But I can put all my years of activism to some use at least.
Things You Can Do and Things You Should Know When the World Gets Turned Upside Down
1. Find an established organization to do your action with. An established organization like The Red Cross, NOW, Amnesty International, the NAACP, PETA, the Humane Society, Greenpeace, etc. will have experience, money, lawyers and clout to have a well organized, well publicized action. The better organized/publicized an action is, the lesser your chance is to be shot, tear gassed or lost in the prison system. Their lawyers will also help to make sure you aren’t imprisoned without charges for more than a few days.
2. Make sure you have a lawyer of your own. Sometimes an action is so big that your organization’s lawyers are too overwhelmed to be able to help you. It’s best to make sure you have your bases covered. Memorize that phone number.
3. If you are too afraid to attend an action, you can still help. The best ways to help is to volunteer for an organization supporting your cause in areas they may need help with such as fund raising, data entry, web support, legal services and other logistical areas that often need assistance. You can also help by donating to an organization that does actions and spreading the word about actions. Amnesty International is a good organization to donate to for Michael Brown. Your own action through attending events or donating your time are the best ways to help.
4. If you are attending an action where you think there might be tear gas and you don’t have a gas mask, bring a ziplock with a bandana soaked in apple cider vinegar and put it over your face if there’s gas. That will help lessen the effects of the tear gas until you get to safety. Bring tight fitting swimming goggles to help protect your eyes and lessen the effect. Don’t wear contacts, make up or moisturizer that day.
5. Wear running shoes, jeans and a long sleeve shirt to protect your body. Don’t wear anything valuable. Carry your id, two dollars worth of quarters, a twenty, rubber gloves (in case there are toxins), any medication you might need for 48-72 hours, a fully charged cell phone (to check twitter for action updates, take pictures and be able to call/text your support person), bottled water and an energy bar. Do not carry anything unnecessary on your person and don’t carry a purse.
6. Always have a support person. Your support person needs to be near by (under an hour away from the action by car), know the exact address of your action, the date and time your action takes place, your lawyer’s name and phone number and have cash ready in case you need to be bailed out of prison. Your support person needs to know a general time frame you should arrive back home so if you don’t, she can call your lawyer and/or your organization.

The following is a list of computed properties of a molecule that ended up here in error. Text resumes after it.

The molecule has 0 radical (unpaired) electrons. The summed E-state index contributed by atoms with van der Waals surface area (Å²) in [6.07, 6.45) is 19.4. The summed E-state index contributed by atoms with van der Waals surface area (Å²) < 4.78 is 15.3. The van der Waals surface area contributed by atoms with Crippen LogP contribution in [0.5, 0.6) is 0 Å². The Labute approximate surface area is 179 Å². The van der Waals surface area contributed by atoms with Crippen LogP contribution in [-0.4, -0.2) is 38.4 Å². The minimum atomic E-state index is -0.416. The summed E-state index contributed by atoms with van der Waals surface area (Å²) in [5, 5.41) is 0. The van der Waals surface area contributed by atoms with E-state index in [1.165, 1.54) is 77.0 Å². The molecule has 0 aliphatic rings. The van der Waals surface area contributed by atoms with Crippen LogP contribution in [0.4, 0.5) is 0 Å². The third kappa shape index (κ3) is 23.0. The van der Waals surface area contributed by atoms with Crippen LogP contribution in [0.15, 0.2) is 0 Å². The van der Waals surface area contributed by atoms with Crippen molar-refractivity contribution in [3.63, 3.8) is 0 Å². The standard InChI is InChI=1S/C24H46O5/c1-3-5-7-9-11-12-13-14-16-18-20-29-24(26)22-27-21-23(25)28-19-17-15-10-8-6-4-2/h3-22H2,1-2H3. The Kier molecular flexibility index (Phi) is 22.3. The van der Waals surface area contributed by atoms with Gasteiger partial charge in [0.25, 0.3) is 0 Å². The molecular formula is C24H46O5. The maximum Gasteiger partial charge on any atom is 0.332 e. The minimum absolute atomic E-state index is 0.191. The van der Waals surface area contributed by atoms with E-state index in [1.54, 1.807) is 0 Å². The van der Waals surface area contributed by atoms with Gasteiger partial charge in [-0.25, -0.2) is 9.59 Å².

7. If the action looks like it’s starting to get heated, don’t be a hero. Run out of there. Find a public safe place at least a mile from the action. Call your support person to come get you if you can’t get to your car fast enough. Have an escape route planned. If you’re with others, make sure they know the plan too. If you get separated, try to keep in contact with the others you know at the action to make sure they’re safe.
8. If being arrested is unavoidable, don’t resist arrest. Put your hands on your head and use your hands and arms to protect your head. Once you are arrested, your body becomes property of the state. Comply with all physical requests they ask of you. If you are questioned, don’t give any information past your name, date of birth, residence, and social security number. Calmly but firmly request legal counsel. Don’t give any information past the basics without a lawyer present. You will be searched. Your phone will be searched (so be sure to upload pictures to twitter as they happen, erase anything you wouldn’t want found). At every contact point during your arrest, calmly but firmly request a lawyer and a phone call.
9. If you have a serious medical condition such as a heart condition, cancer, HIV/AIDS or diabetes, don’t attend an action. If you are arrested, you could wind up with serious medical ramifications because you could be denied medical care. Use your energy instead to assist an organization away from the front lines.